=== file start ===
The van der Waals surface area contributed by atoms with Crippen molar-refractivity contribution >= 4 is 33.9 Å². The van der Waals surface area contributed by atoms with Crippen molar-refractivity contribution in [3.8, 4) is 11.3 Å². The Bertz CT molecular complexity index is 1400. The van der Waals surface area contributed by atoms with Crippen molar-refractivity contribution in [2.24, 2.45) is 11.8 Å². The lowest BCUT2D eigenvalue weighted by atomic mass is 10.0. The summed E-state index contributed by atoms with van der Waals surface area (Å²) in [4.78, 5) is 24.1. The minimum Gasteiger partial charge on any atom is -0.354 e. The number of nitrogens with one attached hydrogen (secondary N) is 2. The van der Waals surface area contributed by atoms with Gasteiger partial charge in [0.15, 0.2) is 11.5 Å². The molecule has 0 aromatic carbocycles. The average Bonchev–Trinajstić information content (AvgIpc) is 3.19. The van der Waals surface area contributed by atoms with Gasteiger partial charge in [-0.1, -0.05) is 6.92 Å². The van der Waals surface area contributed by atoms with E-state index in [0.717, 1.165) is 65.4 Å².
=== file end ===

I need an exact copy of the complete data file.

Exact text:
The van der Waals surface area contributed by atoms with Crippen molar-refractivity contribution >= 4 is 33.9 Å². The van der Waals surface area contributed by atoms with Crippen molar-refractivity contribution in [3.8, 4) is 11.3 Å². The Bertz CT molecular complexity index is 1400. The van der Waals surface area contributed by atoms with Crippen molar-refractivity contribution in [2.24, 2.45) is 11.8 Å². The lowest BCUT2D eigenvalue weighted by atomic mass is 10.0. The summed E-state index contributed by atoms with van der Waals surface area (Å²) in [4.78, 5) is 24.1. The minimum Gasteiger partial charge on any atom is -0.354 e. The number of nitrogens with one attached hydrogen (secondary N) is 2. The van der Waals surface area contributed by atoms with Gasteiger partial charge in [0.15, 0.2) is 11.5 Å². The molecule has 0 aromatic carbocycles. The average Bonchev–Trinajstić information content (AvgIpc) is 3.19. The van der Waals surface area contributed by atoms with Gasteiger partial charge in [-0.1, -0.05) is 6.92 Å². The van der Waals surface area contributed by atoms with E-state index in [0.717, 1.165) is 65.4 Å².